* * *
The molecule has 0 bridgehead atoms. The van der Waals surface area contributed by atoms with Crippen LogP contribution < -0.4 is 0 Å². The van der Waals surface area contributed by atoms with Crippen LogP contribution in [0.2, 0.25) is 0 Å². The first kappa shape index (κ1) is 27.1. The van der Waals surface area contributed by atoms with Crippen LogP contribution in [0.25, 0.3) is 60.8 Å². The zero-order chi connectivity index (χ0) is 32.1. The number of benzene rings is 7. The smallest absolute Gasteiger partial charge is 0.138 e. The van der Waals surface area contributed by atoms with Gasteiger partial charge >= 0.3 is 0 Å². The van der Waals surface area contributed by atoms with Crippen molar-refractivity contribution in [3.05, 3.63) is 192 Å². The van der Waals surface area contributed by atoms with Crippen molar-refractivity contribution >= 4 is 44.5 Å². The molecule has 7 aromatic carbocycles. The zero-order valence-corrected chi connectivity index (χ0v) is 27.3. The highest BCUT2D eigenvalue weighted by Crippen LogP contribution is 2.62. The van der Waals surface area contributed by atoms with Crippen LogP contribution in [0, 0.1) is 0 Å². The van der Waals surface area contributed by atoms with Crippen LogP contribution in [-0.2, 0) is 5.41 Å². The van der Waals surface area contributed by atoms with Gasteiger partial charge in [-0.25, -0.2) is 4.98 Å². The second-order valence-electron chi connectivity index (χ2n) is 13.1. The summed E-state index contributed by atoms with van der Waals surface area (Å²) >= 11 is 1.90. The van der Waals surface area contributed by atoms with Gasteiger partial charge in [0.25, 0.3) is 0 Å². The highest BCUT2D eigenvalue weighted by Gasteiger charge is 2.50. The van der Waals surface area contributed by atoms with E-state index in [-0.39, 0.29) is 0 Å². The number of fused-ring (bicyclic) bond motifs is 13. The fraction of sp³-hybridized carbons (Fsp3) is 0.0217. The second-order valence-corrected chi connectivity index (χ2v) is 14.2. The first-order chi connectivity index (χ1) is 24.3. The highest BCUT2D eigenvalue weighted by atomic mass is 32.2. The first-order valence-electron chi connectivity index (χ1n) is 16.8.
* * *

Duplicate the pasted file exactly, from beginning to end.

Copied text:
The molecule has 0 bridgehead atoms. The van der Waals surface area contributed by atoms with Crippen LogP contribution < -0.4 is 0 Å². The van der Waals surface area contributed by atoms with Crippen LogP contribution in [0.2, 0.25) is 0 Å². The first kappa shape index (κ1) is 27.1. The van der Waals surface area contributed by atoms with Crippen LogP contribution in [0.25, 0.3) is 60.8 Å². The zero-order chi connectivity index (χ0) is 32.1. The number of benzene rings is 7. The smallest absolute Gasteiger partial charge is 0.138 e. The van der Waals surface area contributed by atoms with Gasteiger partial charge >= 0.3 is 0 Å². The van der Waals surface area contributed by atoms with Crippen molar-refractivity contribution in [3.05, 3.63) is 192 Å². The van der Waals surface area contributed by atoms with Crippen molar-refractivity contribution >= 4 is 44.5 Å². The molecule has 7 aromatic carbocycles. The zero-order valence-corrected chi connectivity index (χ0v) is 27.3. The highest BCUT2D eigenvalue weighted by Crippen LogP contribution is 2.62. The van der Waals surface area contributed by atoms with Crippen LogP contribution in [0, 0.1) is 0 Å². The van der Waals surface area contributed by atoms with Crippen LogP contribution in [-0.2, 0) is 5.41 Å². The van der Waals surface area contributed by atoms with Gasteiger partial charge in [-0.25, -0.2) is 4.98 Å². The second-order valence-electron chi connectivity index (χ2n) is 13.1. The summed E-state index contributed by atoms with van der Waals surface area (Å²) >= 11 is 1.90. The van der Waals surface area contributed by atoms with Gasteiger partial charge in [0.25, 0.3) is 0 Å². The highest BCUT2D eigenvalue weighted by Gasteiger charge is 2.50. The van der Waals surface area contributed by atoms with E-state index in [-0.39, 0.29) is 0 Å². The number of fused-ring (bicyclic) bond motifs is 13. The fraction of sp³-hybridized carbons (Fsp3) is 0.0217. The second-order valence-corrected chi connectivity index (χ2v) is 14.2. The first-order chi connectivity index (χ1) is 24.3. The highest BCUT2D eigenvalue weighted by atomic mass is 32.2. The first-order valence-electron chi connectivity index (χ1n) is 16.8.